The right to "pursue happiness" is one of the dominant themes of western culture, and understanding the causes of happiness is one of the primary goals of the positive psychology movement. However, before the causality question can even be considered, a more basic question must be addressed: CAN happiness change? Reasons for skepticism include the notion of a "genetic set point" for happiness, i.e. a stable personal baseline of happiness to which individuals will always return, no matter how much their lives change for the better; the life-span stability of happiness-related traits such as neuroticism and extraversion; and the powerful processes of hedonic adaptation, which erode the positive effects of any fortuitous life change. This book investigates prominent theories on happiness with the research evidence to discuss when and how happiness changes and for how long.
- Identifies all major theories of happiness
- Reviews empirical results on happiness longevity/stability
- Discusses mitigating factors in what influences happiness longevity
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1. Is it Possible to Become a Permanently Happier Person? Kennon M. Sheldon and Richard E. Lucas 2. Well-Being: Heritable and Changeable Espen Roysamb, Ragnhild Bang Nes, and Joar Vitterso 3. Symptoms of Wellness: Happiness and Eudaimonia from a Self-Determination Perspective Cody R. DeHaan and Richard M. Ryan 4. Is Lasting Change Possible? Lessons From the Hedonic Adaptation Prevention Model Christina Armenta, Katherine Jacobs Bao, Sonja Lyubomirsky, and Kennon M. Sheldon 5. Can Happiness Change? Theories and Evidence Robert A. Cummins 6. National Panel Studies Show Substantial Minorities Recording Long Term Change In Life Satisfaction: Implications for Set-Point Theory Bruce Headey, Ruud Muffels, and Gert G. Wagner 7. Does Happiness Change? Evidence from Longitudinal Studies Stevie C. Y. Yap, Ivana Anusic, and Richard E. Lucas 8. Increasing Happiness by Well-being Therapy Chiara Ruini and Giovanni A. Fava 9. Long-Term Change of Happiness in Nations: Two Times More Rise Than Decline Since the 1970s Ruut Veenhoven 10. Set Point Theory and Public Policy Richard A. Easterlin and Malgorzata Switek 11. Economic Approaches to Understanding Change in Happiness Nattavudh Powdthavee and Alois Stutzer 12. Personality Traits as Potential Moderators of Well-Being Patrick L. Hill, Daniel K. Mroczek, and Robin K. Young 13. Statistical Models for Analyzing Stability and Change in Happiness Michael Eid and Tanja Kutscher 14. Stable Happiness Dies in Middle-Age: A Guide to Future Research Ed Diener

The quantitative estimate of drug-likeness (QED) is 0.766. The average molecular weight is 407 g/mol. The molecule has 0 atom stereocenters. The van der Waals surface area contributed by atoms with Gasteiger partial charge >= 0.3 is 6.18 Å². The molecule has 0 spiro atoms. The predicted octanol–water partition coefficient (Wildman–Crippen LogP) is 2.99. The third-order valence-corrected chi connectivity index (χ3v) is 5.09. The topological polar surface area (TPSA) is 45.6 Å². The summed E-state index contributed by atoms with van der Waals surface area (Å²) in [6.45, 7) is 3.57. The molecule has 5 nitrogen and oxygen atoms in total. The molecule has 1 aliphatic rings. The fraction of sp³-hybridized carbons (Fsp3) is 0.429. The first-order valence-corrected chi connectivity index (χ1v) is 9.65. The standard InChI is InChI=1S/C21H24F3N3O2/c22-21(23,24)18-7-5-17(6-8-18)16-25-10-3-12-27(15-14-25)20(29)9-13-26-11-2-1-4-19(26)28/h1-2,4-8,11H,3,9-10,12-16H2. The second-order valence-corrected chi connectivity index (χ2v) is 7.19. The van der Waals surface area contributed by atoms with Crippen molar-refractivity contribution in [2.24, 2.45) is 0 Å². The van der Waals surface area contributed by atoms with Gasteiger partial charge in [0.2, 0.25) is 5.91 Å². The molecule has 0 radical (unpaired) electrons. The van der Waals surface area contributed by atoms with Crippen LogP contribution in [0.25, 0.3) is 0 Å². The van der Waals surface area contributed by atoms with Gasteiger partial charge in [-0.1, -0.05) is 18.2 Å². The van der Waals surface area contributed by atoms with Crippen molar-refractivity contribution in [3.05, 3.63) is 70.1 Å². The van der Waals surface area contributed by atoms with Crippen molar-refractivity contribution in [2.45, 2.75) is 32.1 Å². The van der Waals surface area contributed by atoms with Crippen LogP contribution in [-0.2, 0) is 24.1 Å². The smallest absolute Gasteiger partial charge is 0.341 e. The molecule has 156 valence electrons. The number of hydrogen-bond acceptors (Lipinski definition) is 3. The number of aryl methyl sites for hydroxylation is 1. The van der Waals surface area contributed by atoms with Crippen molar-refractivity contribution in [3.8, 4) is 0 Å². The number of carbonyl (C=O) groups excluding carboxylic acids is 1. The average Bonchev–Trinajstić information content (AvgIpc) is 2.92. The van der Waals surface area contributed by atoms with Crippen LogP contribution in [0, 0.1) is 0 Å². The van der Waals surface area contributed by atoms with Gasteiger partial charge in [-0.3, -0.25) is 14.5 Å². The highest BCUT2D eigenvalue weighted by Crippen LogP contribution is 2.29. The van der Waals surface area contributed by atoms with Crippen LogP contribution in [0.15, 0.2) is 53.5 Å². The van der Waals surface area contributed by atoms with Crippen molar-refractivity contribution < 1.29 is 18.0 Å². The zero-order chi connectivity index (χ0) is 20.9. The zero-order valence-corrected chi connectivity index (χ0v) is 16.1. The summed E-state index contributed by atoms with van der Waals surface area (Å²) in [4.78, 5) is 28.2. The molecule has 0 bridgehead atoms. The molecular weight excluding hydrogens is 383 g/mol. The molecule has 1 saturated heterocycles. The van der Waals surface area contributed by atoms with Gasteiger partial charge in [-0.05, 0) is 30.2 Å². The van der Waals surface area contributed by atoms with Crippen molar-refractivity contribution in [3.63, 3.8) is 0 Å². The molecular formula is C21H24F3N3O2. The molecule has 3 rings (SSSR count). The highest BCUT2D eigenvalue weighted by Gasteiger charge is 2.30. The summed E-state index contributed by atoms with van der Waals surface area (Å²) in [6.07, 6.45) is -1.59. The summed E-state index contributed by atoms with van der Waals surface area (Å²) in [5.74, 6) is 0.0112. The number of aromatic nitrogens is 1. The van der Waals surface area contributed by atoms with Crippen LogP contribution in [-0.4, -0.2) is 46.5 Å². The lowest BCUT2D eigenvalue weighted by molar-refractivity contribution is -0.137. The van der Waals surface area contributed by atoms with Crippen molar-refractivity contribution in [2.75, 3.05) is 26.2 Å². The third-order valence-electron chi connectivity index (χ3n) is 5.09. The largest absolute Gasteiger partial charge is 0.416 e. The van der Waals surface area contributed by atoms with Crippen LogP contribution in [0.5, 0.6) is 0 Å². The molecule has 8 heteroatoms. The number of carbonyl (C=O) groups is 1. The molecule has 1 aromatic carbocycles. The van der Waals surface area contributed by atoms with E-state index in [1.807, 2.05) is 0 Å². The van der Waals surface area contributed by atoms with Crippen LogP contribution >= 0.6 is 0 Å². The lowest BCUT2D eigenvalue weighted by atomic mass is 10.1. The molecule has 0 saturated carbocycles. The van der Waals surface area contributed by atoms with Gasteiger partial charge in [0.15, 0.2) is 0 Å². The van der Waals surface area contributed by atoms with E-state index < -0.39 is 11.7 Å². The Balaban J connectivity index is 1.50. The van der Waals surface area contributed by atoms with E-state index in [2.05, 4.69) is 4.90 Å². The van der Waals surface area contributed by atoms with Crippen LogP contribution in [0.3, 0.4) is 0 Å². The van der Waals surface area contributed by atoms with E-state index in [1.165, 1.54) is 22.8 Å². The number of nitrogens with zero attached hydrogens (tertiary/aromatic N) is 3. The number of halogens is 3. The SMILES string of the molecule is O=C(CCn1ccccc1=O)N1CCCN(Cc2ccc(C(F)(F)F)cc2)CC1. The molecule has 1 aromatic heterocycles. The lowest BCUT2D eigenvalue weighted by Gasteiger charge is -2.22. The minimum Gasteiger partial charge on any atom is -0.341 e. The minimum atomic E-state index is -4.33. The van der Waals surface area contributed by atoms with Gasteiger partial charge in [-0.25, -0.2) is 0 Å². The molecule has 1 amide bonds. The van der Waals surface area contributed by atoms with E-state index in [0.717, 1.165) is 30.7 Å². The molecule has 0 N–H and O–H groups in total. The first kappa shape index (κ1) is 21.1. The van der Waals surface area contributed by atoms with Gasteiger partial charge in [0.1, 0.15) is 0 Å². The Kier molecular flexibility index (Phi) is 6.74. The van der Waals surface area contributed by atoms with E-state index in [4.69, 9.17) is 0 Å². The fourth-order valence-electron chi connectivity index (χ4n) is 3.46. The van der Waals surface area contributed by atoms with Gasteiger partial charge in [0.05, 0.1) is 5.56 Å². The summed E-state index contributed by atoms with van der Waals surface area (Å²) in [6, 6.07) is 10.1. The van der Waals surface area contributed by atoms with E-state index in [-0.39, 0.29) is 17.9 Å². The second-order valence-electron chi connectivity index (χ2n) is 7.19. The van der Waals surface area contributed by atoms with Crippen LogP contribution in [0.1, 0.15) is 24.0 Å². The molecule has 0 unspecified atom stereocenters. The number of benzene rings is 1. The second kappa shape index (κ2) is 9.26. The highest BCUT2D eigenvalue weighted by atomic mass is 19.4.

Lucas, Richard E.